And a tireless wing and a dauntless breast,

Without a home or a hope of rest. 4. So, mid the contest and toil of life,

My soul, when the billows of rage and strife
Are tõssing high, and the heavenly blue
Is shrouded by vapors of somber hue-
Like the pětrel, wheeling o'er foam and spray,
Onward and upward pursue thy way!

PARK BENJAMIN,

III.
42. THE FALCON.

M HE falcon' is a noble bird,

1 And when his heart of hearts is stirr'd,
He'll seek the eagle, though he run
Into his chămber near the sun.
Never was there brute or bird,
Whom the woods or mountains heard,
That could force a fear or care

From him, the Ar’ab of the air! 2. To-day he sits upon ă wrist,

Whose purple veins a queen has kiss'd,
And on him falls a sterner eye
Than he could face where'er he fly,
Though he scale the summit cold
Of the Grimsel," vast and old-
Though he search yõn sunless stream,

That threads the forest like a dream. 3. Ah! noble soldier! noble bird !

Will your names be ever heard
Ever seen in future story,
Crowning it with deathless glory?

1 Măr in er, seaman; sailor. which is often trained to catch other

? Făth' om less, that can not be birds, or game. fathomed, or sounded.

• Grịm' sel, a mountain of Swit * Falcon, (få kn), a bird of prey, zerland, 7126 feet above the sea.

Peace, ho! the master's eye is drawn
Away unto the bursting dawn!
Arise, thou bird of birds, arise,
And seek thy quarry' in the skies!

B. W. PROCTER

IV.
43. TO THE SKYLARK,
DIRD of the wilderness,

D Blithesome” and cumberlèss,'.
Sweet be thy matin* o’er moorland and lea!

Emblem of happiness,

Blest is thy dwelling-place-
O, to ăbide in the desert with thee!
2. Wild is thy lay, and loud,

Far in the downy cloud;
Love gives it energy-love gave it birth!

Where, on thy dewy wing

Where art thou journeying?
Thy lay is in heaven, thy love is on earth.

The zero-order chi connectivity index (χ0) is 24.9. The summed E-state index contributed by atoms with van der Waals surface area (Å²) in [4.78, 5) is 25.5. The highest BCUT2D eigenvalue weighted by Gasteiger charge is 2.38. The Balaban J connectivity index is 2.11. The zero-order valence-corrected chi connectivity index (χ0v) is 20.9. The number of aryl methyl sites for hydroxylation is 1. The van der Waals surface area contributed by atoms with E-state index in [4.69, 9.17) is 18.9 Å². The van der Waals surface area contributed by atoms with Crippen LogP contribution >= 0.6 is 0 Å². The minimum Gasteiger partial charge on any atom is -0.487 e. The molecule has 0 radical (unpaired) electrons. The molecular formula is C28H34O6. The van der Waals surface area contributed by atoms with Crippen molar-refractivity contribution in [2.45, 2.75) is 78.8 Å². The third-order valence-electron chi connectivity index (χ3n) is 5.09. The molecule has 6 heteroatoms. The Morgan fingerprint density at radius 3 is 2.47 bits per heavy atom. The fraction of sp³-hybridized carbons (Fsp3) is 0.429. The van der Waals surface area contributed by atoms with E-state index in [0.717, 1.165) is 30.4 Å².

3. O'er fell’ and fountain sheen,

O’er moor and mountain green,
O’er the red streamer that heralds' the day;

Over the cloudlet dim,

Over the rainbow's rim,
Musical cherub, sõar, singing, ăwāy!

Then, when the gloaming comes,
Low in the hěafher blooms

Quarry, (kwór' ry), here means other thing in its leading qualities, game flown at by a hawk.

and so used to represent it. The 2 Blithesome, (bilfh' sům), gay; skylark is called the emblem of hap merry ; cheerful.

piness because it is so cheerful and * Cóm' ber less, without anxiety, joyous. care, or trouble.

? Fěll, a barren or stony hill; & * Mắt' in, a morning song. ridge or chain of hills.

6 Lêa, a meadow or grass land; 8 Sheen, light; splendor; great an extensive plain.

brightness. • Emblem, a type or figure; a Hěr' alds, proclaims; announces, thing thought to resemble some 0 Gloam' ing, twilight.

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Sweet will thy welcome and bed of love be!

Emblem of happiness,

Blest is thy dwelling-place0, to abide in the desert with thee! JAMES HOGG.

V.

44. TO A WATERFOWL.

THITHER, ʼmidst falling dew,

V While glow the heavens with the last steps of day,'
Far, through their rosy depths, dost thou pursue

Thy solitary way!
2. Vainly the fowler's eye
Might mark thy distant flight to do thee wrong,
As, darkly painted on the crimson sky,

Thy figure floats ålõng.
3. Seek’st thou the plashy brink
Of weedy lake, or marge of river wide,
Or where the rocking billows rise and sink

On the chafed ocean-side ?

4. There is a Power whose care
Teaches thy way ălòng that pathlèss coast,-
The desert and illimitable’ air, —

Lone wandering, but not lost.

5. All day thy wings have fanned,
At that far height, the cold, thin atmosphere;
Yet stoop not, weary, to the welcome land,

Though the dark night is near.

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Steps of Day.The poet has rhetorical rule. The picture here sacrificed rhetorical rule to poetical presented of Day impressing his beauty in the second line of this ex- gorgeous colors, even with his very quisitely beautiful piece. Rhetor- footsteps, on the heavens, is more icians might, perhaps, ask how the grand and suggestive than any other "heavens" could gloro with a step. expression he could have used. But the true poet (and if ever there ? Il lim' it a ble, without limit or was a true poet, William Cullen measure ; not capable of being lim. Bryant is one) looks deeper than ited; boundless.